Monadnock Ledger-Transcript
Tuesday, March 28, 2017

After reading some stories, playing with blocks and helping pre-K students at Rindge Memorial School with the coloring a rainbow, Kerrigan Bergeron turned her attention to Cheyenne Sisk.

Bergeron helped Cheyenne, a second-grade student with some motor planning issues, with a rope-tying drill that tasked her with tying a large rope around her legs. Then, they wrote a letter to Cheyenne’s pen pal, which included sentences about some of her favorite animals, the badger and the lion. 

“I’ve always dreamt of working with little kids with disabilities,” said Bergeron, a senior at Conant High School. “This is one of the reasons why I joined the program. I wanted to go somewhere where I could see what an occupational therapist does.”

A revamped Conant High School program has recently afforded Bergeron the opportunity to put her dreams to the test, offering her job shadowing experience with a local occupational therapist to see if it is a career she would like to pursue post-graduation.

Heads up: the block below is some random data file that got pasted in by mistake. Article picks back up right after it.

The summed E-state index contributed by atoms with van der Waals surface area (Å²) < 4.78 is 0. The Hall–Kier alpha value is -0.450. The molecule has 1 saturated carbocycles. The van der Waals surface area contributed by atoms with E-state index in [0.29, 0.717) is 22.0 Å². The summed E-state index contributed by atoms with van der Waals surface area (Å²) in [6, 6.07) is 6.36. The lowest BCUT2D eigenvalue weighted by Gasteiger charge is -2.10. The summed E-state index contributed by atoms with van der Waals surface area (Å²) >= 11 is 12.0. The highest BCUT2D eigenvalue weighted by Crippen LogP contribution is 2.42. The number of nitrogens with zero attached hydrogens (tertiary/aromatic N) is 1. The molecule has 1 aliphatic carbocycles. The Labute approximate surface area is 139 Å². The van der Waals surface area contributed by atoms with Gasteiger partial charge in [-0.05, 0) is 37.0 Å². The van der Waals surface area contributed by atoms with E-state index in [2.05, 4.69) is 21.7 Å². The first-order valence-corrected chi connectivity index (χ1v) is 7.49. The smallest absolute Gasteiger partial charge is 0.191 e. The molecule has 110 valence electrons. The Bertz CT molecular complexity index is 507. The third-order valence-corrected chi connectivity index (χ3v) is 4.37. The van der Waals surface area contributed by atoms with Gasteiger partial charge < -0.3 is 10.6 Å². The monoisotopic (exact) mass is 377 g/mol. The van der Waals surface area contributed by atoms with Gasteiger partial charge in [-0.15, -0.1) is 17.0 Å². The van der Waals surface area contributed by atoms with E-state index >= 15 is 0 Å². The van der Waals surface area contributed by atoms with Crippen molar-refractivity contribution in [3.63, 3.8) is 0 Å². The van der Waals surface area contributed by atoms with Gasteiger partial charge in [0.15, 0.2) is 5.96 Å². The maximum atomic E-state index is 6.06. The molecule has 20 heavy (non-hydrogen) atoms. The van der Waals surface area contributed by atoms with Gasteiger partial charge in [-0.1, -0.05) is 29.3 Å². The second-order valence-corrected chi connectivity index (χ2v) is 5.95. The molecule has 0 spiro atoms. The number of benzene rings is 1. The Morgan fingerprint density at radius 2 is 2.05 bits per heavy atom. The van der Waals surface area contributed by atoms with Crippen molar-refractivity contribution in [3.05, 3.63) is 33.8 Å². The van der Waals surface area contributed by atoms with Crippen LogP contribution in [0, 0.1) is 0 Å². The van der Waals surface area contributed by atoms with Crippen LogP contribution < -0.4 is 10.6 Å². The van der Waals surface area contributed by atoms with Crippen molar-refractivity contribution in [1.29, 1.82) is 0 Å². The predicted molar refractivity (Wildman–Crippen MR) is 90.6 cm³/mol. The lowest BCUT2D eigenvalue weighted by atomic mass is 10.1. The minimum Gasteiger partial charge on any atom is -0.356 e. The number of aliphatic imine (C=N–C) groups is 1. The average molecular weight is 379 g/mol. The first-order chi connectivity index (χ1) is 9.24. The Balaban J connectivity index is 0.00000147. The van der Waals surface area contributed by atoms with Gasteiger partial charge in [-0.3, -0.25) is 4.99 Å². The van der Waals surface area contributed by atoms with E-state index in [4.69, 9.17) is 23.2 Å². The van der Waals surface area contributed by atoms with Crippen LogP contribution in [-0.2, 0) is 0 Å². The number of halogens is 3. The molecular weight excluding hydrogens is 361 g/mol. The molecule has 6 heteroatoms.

The Extended Learning Opportunity (ELO) program offers high school students in the Jaffrey-Rindge School District a chance to explore career fields outside the classroom, all while having the chance to earn credits toward graduation.

After working in the program for the last six months, Bergeron has reaffirmed that occupational therapy is a career that she would love to pursue. She plans on going to Sacred Heart University in the fall.

From the early days of her youth, Bergeron has had an intimate relationship with disabilities and occupational therapy due to her close relationship with her uncle, Jacob Bergeron, who long suffered from spinal muscular atrophy — a genetic disease that affects the part of the nervous system that controls voluntary muscle movement — until his death in 2004. 

“I was down at my grandmother’s house a lot and grew up playing with him,” said Bergeron, who lives a short walk from her grandmother’s house in Jaffrey, where Jacob lived. “I was used to him going to occupational therapy. It really opened my eyes and made me interested in pursuing a career in occupational therapy from a young age.”